Juror Comments First Juror - Round 1 This round focused my urban design approach. The juror was interested in the concept of mini urban villages as a model for future urban development in America. Juror comments and criticisms included the extension of facade windows on the facade by using fake brick infill windows. This would continue the facadeâ&#x20AC;&#x2122;s human scale approach to the site. The juror also commented on various interior window sizes. The comment was to enlarge the window. Overall, it was a successful round, where my idea was clearly presented. Jurorâ&#x20AC;&#x2122;s other comments were generally extremely positive.

Second Juror - Round 2 The second round focused on the theatre design and the concept of performance. The juror was interested in the design of the theatre, and how it could be used in multiple ways. The juror appreciated the various number of performances that could occur. Through discussion we both came up with the idea also that the performance space could be easily linked with the Marketâ&#x20AC;&#x2122;s events. Often in the public square in front of the market, small street markets are set up. These street markets also come with live performances often. My program and site offer a perfect extension to this event, and would allow further integration within the context of the project. We also discussed my choice of green wall. The juror commented, that the roof could have been easily used another space for events and more private parties to occur.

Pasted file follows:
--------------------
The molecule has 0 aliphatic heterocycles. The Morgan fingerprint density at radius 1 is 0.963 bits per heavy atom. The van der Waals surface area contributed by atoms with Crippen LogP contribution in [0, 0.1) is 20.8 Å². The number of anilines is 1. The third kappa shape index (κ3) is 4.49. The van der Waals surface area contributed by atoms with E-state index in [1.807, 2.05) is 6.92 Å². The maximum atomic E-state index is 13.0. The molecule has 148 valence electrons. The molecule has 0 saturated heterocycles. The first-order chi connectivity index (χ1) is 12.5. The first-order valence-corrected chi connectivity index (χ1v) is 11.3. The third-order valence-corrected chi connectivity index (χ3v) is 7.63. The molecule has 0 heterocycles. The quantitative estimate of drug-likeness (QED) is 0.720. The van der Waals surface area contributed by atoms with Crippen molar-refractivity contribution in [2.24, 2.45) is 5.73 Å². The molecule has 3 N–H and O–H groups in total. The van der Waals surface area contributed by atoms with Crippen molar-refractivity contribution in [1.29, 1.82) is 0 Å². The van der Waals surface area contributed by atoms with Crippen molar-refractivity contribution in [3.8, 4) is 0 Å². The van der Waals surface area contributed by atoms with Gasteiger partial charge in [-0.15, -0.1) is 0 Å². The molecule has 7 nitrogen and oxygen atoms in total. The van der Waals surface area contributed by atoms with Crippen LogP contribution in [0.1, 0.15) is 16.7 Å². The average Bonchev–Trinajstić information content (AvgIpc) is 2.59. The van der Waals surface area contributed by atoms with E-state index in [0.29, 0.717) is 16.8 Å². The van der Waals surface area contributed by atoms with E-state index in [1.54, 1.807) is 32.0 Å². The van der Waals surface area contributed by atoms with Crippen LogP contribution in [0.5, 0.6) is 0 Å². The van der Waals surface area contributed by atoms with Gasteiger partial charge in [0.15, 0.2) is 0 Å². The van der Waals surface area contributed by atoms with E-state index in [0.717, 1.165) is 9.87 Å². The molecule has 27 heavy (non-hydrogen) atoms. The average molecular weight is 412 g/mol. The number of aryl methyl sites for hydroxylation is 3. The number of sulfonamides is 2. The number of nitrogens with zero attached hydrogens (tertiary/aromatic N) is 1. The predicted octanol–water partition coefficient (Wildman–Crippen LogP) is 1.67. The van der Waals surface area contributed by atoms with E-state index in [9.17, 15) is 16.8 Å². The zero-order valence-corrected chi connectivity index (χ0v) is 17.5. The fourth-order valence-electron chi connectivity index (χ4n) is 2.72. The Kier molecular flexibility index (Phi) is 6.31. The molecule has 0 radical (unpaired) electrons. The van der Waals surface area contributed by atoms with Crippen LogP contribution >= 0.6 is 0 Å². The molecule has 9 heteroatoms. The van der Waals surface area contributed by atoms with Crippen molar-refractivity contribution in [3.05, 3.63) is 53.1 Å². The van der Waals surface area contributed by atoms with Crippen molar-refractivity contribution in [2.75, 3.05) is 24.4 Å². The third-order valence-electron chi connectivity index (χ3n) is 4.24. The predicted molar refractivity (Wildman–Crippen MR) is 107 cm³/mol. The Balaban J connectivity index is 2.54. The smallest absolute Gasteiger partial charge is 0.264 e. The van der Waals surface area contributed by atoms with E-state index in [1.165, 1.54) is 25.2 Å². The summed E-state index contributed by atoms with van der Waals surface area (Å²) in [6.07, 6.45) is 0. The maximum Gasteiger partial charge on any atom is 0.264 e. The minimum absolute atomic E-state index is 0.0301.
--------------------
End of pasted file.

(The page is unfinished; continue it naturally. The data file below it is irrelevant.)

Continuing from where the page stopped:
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urban villages

Third and Fourth Jurors - Round 3 The final round focused on my urban design concepts again as well as the acoustic design of my theatre. The jurors commented on my urban design ideas again and appreciated the concept. The acoustic engineer in the round gave me advice on the acoustic design. He appreciated the attempt of me using the reflector in the theatre. The jurors also commented that the workshop could be more directly connected to the theatre by it being used to produce various theatre props and set pieces the theatre may need for performances.